Data from the Australian Bureau of Statistics (ABS) show that in 2020, the highest rate of suicide in Australia was among men aged 45-49 years old, with a rate of 27.0 suicides per 100,000 people. In general, suicide rates in Australia have been highest among men compared to women across all age groups, and have been consistently higher among older age groups.


ABS data show that in 2020, the suicide rate in Australia for men aged 85 years and over was 37.9 suicides per 100,000 people, followed by men aged 80-84 years (33.8 suicides per 100,000 people) and men aged 75-79 years (28.9 suicides per 100,000 people).


Regardless of what Mark Twain might have said about lies, damned lies and statistics, there's no doubt that these figures are worrying.


Three, reinvent yourself. The notion that you're a washed-up, burnt-out old fart is complete garbage; self-inflicted garbage at that, and you don't have to believe it unless you choose to. Revisit your personal values and your life’s purpose, and then throw yourself into something that fully aligns with them. At this stage in your life you have the time available and quite likely you also don’t need to earn a living, even if a bit of extra cash might be nice now and then. It’s very satisfying to do something that you find personally meaningful, that contributes something positive to the world, that helps other people and also earns you a bit of money. But now, earning money becomes a much lower priority; it would be nice, but it doesn't have to be the driving force behind what you do.


In many indigenous cultures around the world, elders are respected for their wisdom: the wisdom that accumulates over years of experience of life. Sadly, in modern-day, capitalist societies, somewhere along the way we seem to have lost that respect for our elders. I wonder whether that is in part due to the elders among us being hoodwinked into believing the nonsense that once our working days are over, we're of no further use to society. Nothing could be further from the truth, but if elders behave as though it were true then it may as well be true.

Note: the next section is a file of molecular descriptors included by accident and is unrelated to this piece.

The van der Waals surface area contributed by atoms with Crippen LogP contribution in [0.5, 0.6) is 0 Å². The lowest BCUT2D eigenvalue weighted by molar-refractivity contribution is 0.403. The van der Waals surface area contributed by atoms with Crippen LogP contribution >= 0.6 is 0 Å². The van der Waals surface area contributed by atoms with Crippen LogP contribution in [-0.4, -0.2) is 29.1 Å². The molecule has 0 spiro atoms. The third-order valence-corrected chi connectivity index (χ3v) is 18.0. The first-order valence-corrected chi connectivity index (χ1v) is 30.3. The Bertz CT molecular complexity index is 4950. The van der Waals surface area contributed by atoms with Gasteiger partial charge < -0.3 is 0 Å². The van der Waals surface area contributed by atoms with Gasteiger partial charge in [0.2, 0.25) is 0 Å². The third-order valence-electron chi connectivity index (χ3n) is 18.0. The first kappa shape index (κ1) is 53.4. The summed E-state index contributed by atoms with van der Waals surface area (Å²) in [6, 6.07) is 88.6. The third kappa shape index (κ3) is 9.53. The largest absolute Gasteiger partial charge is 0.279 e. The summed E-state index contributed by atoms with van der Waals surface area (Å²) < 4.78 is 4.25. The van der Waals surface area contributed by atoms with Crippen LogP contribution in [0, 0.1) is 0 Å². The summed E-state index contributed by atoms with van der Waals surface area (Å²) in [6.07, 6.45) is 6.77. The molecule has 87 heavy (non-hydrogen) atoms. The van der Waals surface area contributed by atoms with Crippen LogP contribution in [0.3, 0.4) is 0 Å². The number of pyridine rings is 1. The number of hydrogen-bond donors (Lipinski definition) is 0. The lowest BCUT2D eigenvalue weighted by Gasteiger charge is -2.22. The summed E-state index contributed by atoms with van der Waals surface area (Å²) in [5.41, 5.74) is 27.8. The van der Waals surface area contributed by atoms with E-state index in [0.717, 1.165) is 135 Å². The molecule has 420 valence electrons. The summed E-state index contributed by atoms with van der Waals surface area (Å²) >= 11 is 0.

If you're at that stage of your life, ask yourself: is there something you can do to use your life experience - your wisdom - to help, guide and support others? You can trust me on this; if you want to help yourself, the most effective way to do it is to help someone else.


I’ve mentioned personal values and life purpose a couple of times in this article. It never ceases to amaze me how few people in the world today know what their personal values are, and even fewer have a clue about what their life’s purpose might be. Many dismiss these ideas as woo-woo, “new-age bullshit.” That’s sad, as it condemns them to a life of mediocrity in which the chance that they’ll feel fulfilled in their life is vanishingly small. An unfulfilling life feels meaningless, and in a meaningless life it’s virtually impossible to be happy.


"The unexamined life is not worth living." - Socrates


Happiness of course is a fleeting emotional response to a situation, and so there’s very little point in chasing happiness for its own sake. That’s a lot like chasing rainbows in the hope of finding a pot of gold at the end of one. What I’m referring to here is the feeling of deep contentment and peace that comes from living an authentic life that’s completely aligned with who we are and what we’re about. Too many people reach the end of their life without ever figuring out who they really are and what they really want - need - their life to be, and so they look back over their life with a sense of regret and a hollow feeling that they wasted so much time.


Whatever your age and whatever your current point on your career trajectory, you would do well to figure out what your personal values are and what that means for you in terms of what you want, and what you need your life to be, in order for you to live an authentic, fulfilling, meaningful and ultimately rewarding life. Figure it out and then get out there and live it. You only live once, so make the most of it.


It's never too late to (re)discover yourself, reinvent yourself, take charge of your life and start living in alignment with your true self. Whether you're nineteen or ninety or somewhere in between, you owe it to yourself, to those you love, and to the world at large to do something about it today.


Want to chat? Contact me: bernard@bernardkates.com


Lifeline Australia call 13 11 14

Mensline Australia call 1300 78 99 78

Beyond Blue website https://www.beyondblue.org.au/